In the same three zoned area, play 3 Defenders + Goalkeeper against 2 attackers. In the middle zone, play 2v2 + 1 free player who plays with whichever team is in possession. Restrict your defenders so they play 2v2 when the opponent is in possession and come on the field to establish the 3v3 advantage when their team wins the ball. Thus, your attackers are always even numbers. Apply the offside rule within the end zones. Play to goal with the following restrictions:
 
The ball must be played from the back zone to the front zone, bypassing the midfield, before a shot may be taken.
Players are restricted to their zones, except that in the attack, players may come forward once the ball enters the attacking zone (thus creating numbers up finishing chances). You may also permit middle zone attacker to make flank runs to receive balls if attackers pull defense out of balance.
The ball can be played back out of the zone for possession, but the restriction must be met again then.
Coaching Points:
Back zone attackers read the depth of the defenders to look for opportunities to play in behind.
Look for flank runs from middle zone when defense is unbalanced.
The deep defenders give a visual cue to check in and play in front of the defense.
Again time the runs with the preparation of the service and the depth of the defenders.
 
Tactical level - Full Transition
- 45 minutes
Using the same size area, but now with a single midfield line, play a 7v7 +1 free player game with keepers. Full transition, with offside applied using the midfield line.
 
Assign the defenders varying roles to aid their opponents in reading the opportunity for direct play. For instance, ask both defenses to push high and play shallow. Ask both defenses to play deep. Ask one to play shallow and one to play deep. Ask one to adopt a style and the other to make decisions based on the time and space on the field.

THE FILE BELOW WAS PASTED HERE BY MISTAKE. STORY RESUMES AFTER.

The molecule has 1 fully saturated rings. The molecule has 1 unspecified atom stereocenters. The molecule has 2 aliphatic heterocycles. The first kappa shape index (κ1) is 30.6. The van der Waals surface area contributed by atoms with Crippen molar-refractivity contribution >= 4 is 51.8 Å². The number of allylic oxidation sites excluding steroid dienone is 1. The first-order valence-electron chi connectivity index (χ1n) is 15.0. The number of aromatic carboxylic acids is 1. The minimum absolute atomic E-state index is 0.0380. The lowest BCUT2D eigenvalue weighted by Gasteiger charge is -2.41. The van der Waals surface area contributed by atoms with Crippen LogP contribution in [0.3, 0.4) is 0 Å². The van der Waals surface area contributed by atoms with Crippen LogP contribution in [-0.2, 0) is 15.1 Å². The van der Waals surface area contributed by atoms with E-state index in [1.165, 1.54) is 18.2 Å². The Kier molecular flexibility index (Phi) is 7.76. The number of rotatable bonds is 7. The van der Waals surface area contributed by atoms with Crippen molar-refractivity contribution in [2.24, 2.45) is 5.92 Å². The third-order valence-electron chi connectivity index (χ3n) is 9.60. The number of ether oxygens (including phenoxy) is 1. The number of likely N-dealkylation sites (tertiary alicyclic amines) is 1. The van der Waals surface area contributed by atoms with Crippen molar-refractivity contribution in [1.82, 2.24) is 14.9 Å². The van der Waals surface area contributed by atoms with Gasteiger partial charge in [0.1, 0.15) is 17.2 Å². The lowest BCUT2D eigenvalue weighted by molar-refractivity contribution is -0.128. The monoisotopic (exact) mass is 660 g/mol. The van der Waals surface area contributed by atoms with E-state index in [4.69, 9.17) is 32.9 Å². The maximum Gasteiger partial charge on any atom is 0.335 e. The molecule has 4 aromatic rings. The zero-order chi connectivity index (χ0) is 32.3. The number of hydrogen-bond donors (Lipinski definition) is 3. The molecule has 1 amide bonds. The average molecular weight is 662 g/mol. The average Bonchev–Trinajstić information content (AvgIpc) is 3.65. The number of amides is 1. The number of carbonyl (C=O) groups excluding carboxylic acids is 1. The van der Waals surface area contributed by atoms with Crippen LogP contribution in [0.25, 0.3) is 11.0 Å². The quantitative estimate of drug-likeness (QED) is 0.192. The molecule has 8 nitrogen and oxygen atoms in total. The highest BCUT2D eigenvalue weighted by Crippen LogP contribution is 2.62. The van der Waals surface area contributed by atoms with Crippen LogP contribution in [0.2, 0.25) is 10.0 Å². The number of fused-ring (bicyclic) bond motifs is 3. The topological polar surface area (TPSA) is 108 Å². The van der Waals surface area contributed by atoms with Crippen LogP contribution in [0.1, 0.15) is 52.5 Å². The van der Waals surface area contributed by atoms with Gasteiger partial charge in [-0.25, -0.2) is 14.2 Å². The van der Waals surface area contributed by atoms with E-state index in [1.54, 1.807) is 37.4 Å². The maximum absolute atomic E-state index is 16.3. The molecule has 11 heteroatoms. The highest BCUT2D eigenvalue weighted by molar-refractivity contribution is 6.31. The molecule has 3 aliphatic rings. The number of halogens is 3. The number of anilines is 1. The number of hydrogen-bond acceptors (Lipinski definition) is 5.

Coaching Points:
 
Attackers must learn to take what the defense gives. If the defense is shallow, the space behind the defenders is on for direct play. If the defense is deep, the opportunity to bypass the midfield and play to checking target players in front of the last line of defenders is on.
Where the ball plays to a checking target, the midfield must move forward to support the initial point of penetration. Balls played behind require back support and far post runs which offer the opportunity to play away from the new flow of the defense.
The service should help dictate the finishing of the run. For instance, if a flank run is being made, the ball should be played diagonally, and in position for the attacker to finish his run and receive the ball going to goal.
This game offers many opportunities to aid recognition of the use of direct play in transition. For instance if a defender dispossesses an attacker, teach him to carry the ball ahead of recovering defenders until he can recognize the direct ball.
This game can be further restricted as play continues to attain desired results. For instance, to force direct play to be recognized quickly, require a shot within 5 passes. Limit a team to 10 total touches in a possession. In either instance each pass or each touch must be purposeful and made with vision of the field. Runs and decisions must think more than a step ahead. Ideally, you can end this session with an unrestricted game and recognize and reward good opportunities to play directly.
 
Good luck. If you have any questions or comments on this session, please let me know.
 
 
 
1998 Scott Placek